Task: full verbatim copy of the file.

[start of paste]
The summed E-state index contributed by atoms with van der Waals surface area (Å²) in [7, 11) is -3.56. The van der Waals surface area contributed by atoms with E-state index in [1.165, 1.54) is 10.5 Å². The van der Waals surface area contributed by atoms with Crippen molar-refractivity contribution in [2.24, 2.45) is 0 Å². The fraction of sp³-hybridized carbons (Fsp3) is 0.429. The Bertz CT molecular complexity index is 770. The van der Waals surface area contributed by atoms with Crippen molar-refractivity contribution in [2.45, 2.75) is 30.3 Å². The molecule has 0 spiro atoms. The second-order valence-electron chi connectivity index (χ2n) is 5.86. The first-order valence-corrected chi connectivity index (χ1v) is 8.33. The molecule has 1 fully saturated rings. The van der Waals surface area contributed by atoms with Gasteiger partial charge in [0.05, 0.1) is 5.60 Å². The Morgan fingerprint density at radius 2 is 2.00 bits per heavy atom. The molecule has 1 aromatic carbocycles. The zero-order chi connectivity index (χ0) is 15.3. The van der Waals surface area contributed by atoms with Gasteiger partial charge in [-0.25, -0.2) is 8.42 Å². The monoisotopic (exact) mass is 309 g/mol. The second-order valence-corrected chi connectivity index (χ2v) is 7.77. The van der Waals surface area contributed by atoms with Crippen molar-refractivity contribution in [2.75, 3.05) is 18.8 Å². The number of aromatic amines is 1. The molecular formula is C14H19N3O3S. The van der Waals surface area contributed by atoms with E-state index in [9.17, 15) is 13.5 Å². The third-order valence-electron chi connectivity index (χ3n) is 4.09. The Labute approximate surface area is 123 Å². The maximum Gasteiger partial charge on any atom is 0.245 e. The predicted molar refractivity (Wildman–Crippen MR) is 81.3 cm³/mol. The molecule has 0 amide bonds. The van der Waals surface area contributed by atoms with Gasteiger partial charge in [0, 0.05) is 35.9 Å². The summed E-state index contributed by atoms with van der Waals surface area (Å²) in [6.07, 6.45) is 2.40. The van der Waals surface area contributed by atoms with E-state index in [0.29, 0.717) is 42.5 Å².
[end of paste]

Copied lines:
The summed E-state index contributed by atoms with van der Waals surface area (Å²) in [7, 11) is -3.56. The van der Waals surface area contributed by atoms with E-state index in [1.165, 1.54) is 10.5 Å². The van der Waals surface area contributed by atoms with Crippen molar-refractivity contribution in [2.24, 2.45) is 0 Å². The fraction of sp³-hybridized carbons (Fsp3) is 0.429. The Bertz CT molecular complexity index is 770. The van der Waals surface area contributed by atoms with Crippen molar-refractivity contribution in [2.45, 2.75) is 30.3 Å². The molecule has 0 spiro atoms. The second-order valence-electron chi connectivity index (χ2n) is 5.86. The first-order valence-corrected chi connectivity index (χ1v) is 8.33. The molecule has 1 fully saturated rings. The van der Waals surface area contributed by atoms with Gasteiger partial charge in [0.05, 0.1) is 5.60 Å². The Morgan fingerprint density at radius 2 is 2.00 bits per heavy atom. The molecule has 1 aromatic carbocycles. The zero-order chi connectivity index (χ0) is 15.3. The van der Waals surface area contributed by atoms with Gasteiger partial charge in [-0.25, -0.2) is 8.42 Å². The monoisotopic (exact) mass is 309 g/mol. The second-order valence-corrected chi connectivity index (χ2v) is 7.77. The van der Waals surface area contributed by atoms with Crippen molar-refractivity contribution in [2.75, 3.05) is 18.8 Å². The number of aromatic amines is 1. The molecular formula is C14H19N3O3S. The van der Waals surface area contributed by atoms with E-state index in [9.17, 15) is 13.5 Å². The third-order valence-electron chi connectivity index (χ3n) is 4.09. The Labute approximate surface area is 123 Å². The maximum Gasteiger partial charge on any atom is 0.245 e. The predicted molar refractivity (Wildman–Crippen MR) is 81.3 cm³/mol. The molecule has 0 amide bonds. The van der Waals surface area contributed by atoms with Gasteiger partial charge in [0, 0.05) is 35.9 Å². The summed E-state index contributed by atoms with van der Waals surface area (Å²) in [6.07, 6.45) is 2.40. The van der Waals surface area contributed by atoms with E-state index in [0.29, 0.717) is 42.5 Å².